Clear allergen labels
With the recent boom in sales, the chances are that you are more likely to have bought a ‘free-from’ product than not. Research by Kantar Worldpanel showed that a staggering 54% of the population had purchased a ‘free-from’ product from the first three months of 2017 – that’s 36% higher than the previous year. For the first time, not buying these products places you in the minority. With these trends being driven particularly by a younger demographic, it is fair to say that such increases will only continue, and grow, over time. And that’s where the importance of clear allergen labels comes in.
With such a growing market, it is easy to see how it can be tempting for manufacturers to join the trend, attaching free-from, or allergen labels to their products. After all, it is not the case that the number of those suffering from allergies and health issues is suddenly increasing at this alarming rate. The BBC reports that only 5% of the population actually need to avoid certain food groups.
However, to the 5%, clear allergen labelling is of crucial importance. Coeliac UK reports how a person with coeliac disease eating gluten by mistake can lead to symptoms such as headaches, diarrhoea, stomach pains, and lethargy, which can last as long as a few days. Major food allergies can even lead to anaphylaxis, which can be life-threatening. Although products are far more likely to reach the hands of those with no health complications, clear allergen labels are vital in minimising risk to the minority who do suffer.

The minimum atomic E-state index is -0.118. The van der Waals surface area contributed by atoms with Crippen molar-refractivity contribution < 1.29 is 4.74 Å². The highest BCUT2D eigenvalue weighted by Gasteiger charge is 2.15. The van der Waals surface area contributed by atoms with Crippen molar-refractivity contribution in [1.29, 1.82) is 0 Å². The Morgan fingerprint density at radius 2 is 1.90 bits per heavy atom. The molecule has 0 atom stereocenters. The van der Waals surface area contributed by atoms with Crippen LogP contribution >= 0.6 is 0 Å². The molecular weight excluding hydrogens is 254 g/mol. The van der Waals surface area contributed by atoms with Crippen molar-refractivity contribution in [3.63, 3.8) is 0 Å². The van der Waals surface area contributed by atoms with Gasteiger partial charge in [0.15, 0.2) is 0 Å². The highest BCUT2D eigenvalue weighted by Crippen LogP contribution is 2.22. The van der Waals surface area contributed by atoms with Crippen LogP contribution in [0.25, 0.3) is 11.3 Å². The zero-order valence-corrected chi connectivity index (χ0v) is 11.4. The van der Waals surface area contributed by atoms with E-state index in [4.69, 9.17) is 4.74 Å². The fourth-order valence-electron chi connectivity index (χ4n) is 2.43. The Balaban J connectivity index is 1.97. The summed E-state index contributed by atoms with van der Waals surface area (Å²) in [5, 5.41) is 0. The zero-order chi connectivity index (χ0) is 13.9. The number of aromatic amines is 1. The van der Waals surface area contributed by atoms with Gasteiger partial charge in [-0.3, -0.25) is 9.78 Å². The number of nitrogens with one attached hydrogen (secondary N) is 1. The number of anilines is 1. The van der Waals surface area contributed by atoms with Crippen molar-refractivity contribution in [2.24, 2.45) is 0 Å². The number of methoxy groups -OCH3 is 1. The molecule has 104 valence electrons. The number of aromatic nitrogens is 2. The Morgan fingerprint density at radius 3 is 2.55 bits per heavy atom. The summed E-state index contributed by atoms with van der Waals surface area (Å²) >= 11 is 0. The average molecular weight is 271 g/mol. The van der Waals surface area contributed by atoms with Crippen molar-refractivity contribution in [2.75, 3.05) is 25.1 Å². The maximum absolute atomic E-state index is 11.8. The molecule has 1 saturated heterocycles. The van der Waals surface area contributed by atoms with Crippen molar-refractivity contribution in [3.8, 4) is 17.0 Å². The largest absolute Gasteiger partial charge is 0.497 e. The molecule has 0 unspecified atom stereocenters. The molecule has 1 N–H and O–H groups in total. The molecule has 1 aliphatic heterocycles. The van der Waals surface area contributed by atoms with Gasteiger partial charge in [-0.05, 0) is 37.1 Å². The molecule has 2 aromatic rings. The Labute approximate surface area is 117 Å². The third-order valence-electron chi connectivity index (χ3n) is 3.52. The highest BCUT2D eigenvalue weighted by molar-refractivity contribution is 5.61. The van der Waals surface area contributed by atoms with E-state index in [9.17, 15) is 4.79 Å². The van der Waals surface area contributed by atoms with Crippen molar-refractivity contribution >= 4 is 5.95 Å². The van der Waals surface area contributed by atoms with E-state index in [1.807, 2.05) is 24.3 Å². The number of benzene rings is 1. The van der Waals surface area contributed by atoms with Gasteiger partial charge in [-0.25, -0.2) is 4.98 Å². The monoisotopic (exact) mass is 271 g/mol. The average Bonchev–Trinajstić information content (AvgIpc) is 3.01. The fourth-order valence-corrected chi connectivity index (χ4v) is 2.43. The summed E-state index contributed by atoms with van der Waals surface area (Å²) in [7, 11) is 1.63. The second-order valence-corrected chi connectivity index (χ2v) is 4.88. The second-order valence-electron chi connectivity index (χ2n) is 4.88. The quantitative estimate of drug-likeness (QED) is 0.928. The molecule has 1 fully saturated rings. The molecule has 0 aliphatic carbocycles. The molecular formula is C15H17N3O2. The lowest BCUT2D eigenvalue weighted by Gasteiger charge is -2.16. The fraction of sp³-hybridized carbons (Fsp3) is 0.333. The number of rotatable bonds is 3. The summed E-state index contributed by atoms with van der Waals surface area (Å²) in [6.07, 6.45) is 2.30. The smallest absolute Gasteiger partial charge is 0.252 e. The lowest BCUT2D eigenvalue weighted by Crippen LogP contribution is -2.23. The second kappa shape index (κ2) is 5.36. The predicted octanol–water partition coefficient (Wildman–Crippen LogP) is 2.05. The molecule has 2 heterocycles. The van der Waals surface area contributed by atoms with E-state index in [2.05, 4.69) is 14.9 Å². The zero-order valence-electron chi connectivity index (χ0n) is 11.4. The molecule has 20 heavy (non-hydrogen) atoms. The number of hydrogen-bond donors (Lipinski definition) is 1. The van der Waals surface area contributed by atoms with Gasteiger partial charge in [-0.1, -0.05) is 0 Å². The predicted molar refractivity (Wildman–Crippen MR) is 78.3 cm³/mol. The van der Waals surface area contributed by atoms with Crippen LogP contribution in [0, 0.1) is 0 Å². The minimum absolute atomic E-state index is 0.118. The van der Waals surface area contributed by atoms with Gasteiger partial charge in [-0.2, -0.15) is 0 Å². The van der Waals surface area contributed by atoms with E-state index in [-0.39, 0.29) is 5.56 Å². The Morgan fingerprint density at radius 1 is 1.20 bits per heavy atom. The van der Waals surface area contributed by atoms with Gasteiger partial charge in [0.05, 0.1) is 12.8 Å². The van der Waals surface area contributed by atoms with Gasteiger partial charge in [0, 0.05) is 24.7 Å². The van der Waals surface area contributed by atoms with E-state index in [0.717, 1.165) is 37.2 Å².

EU law has adapted to the needs of those with coeliac disease, introducing regulations ensuring that both prepacked and non-prepacked food must be labelled as ‘gluten-free’. Legally, this label is based on a limit of 20 parts per million of gluten or less within the food.
Whilst research has revealed this as a safe amount for those with a gluten intolerance, other allergies still have undefined limits. As there is no threshold, EU law makes clear that ‘free-from’ must mean absolutely no presence of the allergen. Any amount must be made clear with an allergen label, to ensure the safety of consumers. In the case of free-from and allergen labelling, the law is clear that it is far better to be safe than sorry.
Before labelling everything within reach, it is important to note that the EU also rules that such labels are hardly needed on products such as water, which could never contain allergens. It is still, ultimately, the responsibility of the individual to understand the generalities of their condition. Clear labelling, however, allows these informed consumers to shop with confidence, safe in the knowledge that they are eating safely.